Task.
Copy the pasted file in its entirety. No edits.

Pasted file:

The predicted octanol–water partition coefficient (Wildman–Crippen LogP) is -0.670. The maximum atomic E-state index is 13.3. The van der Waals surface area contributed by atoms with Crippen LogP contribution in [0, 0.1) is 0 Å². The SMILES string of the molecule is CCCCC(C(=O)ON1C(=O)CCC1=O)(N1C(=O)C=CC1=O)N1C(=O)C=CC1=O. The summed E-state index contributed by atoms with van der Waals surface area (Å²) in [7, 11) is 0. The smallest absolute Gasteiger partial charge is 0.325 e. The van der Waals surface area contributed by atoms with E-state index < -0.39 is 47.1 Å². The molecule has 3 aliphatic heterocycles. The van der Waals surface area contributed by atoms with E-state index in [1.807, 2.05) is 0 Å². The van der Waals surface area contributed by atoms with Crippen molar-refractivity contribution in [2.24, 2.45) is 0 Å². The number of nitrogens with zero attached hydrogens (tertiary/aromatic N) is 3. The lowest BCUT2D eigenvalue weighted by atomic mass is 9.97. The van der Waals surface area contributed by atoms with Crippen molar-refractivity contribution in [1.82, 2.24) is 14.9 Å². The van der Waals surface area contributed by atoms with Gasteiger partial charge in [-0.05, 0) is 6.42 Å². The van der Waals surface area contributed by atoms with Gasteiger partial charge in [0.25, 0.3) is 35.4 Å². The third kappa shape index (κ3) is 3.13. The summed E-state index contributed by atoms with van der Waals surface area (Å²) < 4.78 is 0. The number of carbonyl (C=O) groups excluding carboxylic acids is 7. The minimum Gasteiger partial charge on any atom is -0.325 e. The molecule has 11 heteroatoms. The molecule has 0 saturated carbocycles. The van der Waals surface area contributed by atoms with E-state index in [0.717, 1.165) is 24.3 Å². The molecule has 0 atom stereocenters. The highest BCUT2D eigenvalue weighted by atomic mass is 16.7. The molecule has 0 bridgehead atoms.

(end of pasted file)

The predicted octanol–water partition coefficient (Wildman–Crippen LogP) is -0.670. The maximum atomic E-state index is 13.3. The van der Waals surface area contributed by atoms with Crippen LogP contribution in [0, 0.1) is 0 Å². The SMILES string of the molecule is CCCCC(C(=O)ON1C(=O)CCC1=O)(N1C(=O)C=CC1=O)N1C(=O)C=CC1=O. The summed E-state index contributed by atoms with van der Waals surface area (Å²) in [7, 11) is 0. The smallest absolute Gasteiger partial charge is 0.325 e. The van der Waals surface area contributed by atoms with E-state index < -0.39 is 47.1 Å². The molecule has 3 aliphatic heterocycles. The van der Waals surface area contributed by atoms with E-state index in [1.807, 2.05) is 0 Å². The van der Waals surface area contributed by atoms with Crippen molar-refractivity contribution in [2.24, 2.45) is 0 Å². The number of nitrogens with zero attached hydrogens (tertiary/aromatic N) is 3. The lowest BCUT2D eigenvalue weighted by atomic mass is 9.97. The van der Waals surface area contributed by atoms with Crippen molar-refractivity contribution in [1.82, 2.24) is 14.9 Å². The van der Waals surface area contributed by atoms with Gasteiger partial charge in [-0.05, 0) is 6.42 Å². The van der Waals surface area contributed by atoms with Gasteiger partial charge in [0.25, 0.3) is 35.4 Å². The third kappa shape index (κ3) is 3.13. The summed E-state index contributed by atoms with van der Waals surface area (Å²) < 4.78 is 0. The number of carbonyl (C=O) groups excluding carboxylic acids is 7. The minimum Gasteiger partial charge on any atom is -0.325 e. The molecule has 11 heteroatoms. The molecule has 0 saturated carbocycles. The van der Waals surface area contributed by atoms with E-state index in [0.717, 1.165) is 24.3 Å². The molecule has 0 atom stereocenters. The highest BCUT2D eigenvalue weighted by atomic mass is 16.7. The molecule has 0 bridgehead atoms.